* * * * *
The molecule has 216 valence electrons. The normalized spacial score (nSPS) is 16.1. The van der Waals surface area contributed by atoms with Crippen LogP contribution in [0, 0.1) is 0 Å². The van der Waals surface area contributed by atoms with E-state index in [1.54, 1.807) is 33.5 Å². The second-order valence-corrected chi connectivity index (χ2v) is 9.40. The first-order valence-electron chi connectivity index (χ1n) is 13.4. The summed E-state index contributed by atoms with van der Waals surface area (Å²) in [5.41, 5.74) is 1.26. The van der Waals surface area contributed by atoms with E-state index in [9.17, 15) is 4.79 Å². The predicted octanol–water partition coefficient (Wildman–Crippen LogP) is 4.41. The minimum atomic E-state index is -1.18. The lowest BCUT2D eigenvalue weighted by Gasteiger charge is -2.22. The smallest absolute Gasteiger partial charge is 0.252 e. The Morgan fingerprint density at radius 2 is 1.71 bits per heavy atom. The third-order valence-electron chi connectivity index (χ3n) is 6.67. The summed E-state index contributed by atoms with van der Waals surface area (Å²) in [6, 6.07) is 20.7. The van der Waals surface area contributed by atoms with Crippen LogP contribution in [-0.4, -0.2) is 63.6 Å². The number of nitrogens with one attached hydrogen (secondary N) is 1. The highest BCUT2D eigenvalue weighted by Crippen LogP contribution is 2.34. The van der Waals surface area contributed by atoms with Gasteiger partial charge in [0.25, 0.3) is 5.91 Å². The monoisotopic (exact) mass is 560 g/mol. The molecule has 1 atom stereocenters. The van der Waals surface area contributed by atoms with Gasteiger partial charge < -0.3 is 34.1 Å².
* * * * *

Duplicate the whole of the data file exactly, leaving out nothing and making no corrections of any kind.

The molecule has 216 valence electrons. The normalized spacial score (nSPS) is 16.1. The van der Waals surface area contributed by atoms with Crippen LogP contribution in [0, 0.1) is 0 Å². The van der Waals surface area contributed by atoms with E-state index in [1.54, 1.807) is 33.5 Å². The second-order valence-corrected chi connectivity index (χ2v) is 9.40. The first-order valence-electron chi connectivity index (χ1n) is 13.4. The summed E-state index contributed by atoms with van der Waals surface area (Å²) in [5.41, 5.74) is 1.26. The van der Waals surface area contributed by atoms with E-state index in [9.17, 15) is 4.79 Å². The predicted octanol–water partition coefficient (Wildman–Crippen LogP) is 4.41. The minimum atomic E-state index is -1.18. The lowest BCUT2D eigenvalue weighted by Gasteiger charge is -2.22. The smallest absolute Gasteiger partial charge is 0.252 e. The Morgan fingerprint density at radius 2 is 1.71 bits per heavy atom. The third-order valence-electron chi connectivity index (χ3n) is 6.67. The summed E-state index contributed by atoms with van der Waals surface area (Å²) in [6, 6.07) is 20.7. The van der Waals surface area contributed by atoms with Crippen LogP contribution in [-0.4, -0.2) is 63.6 Å². The number of nitrogens with one attached hydrogen (secondary N) is 1. The highest BCUT2D eigenvalue weighted by Crippen LogP contribution is 2.34. The van der Waals surface area contributed by atoms with Gasteiger partial charge in [0.25, 0.3) is 5.91 Å². The monoisotopic (exact) mass is 560 g/mol. The molecule has 1 atom stereocenters. The van der Waals surface area contributed by atoms with Gasteiger partial charge < -0.3 is 34.1 Å².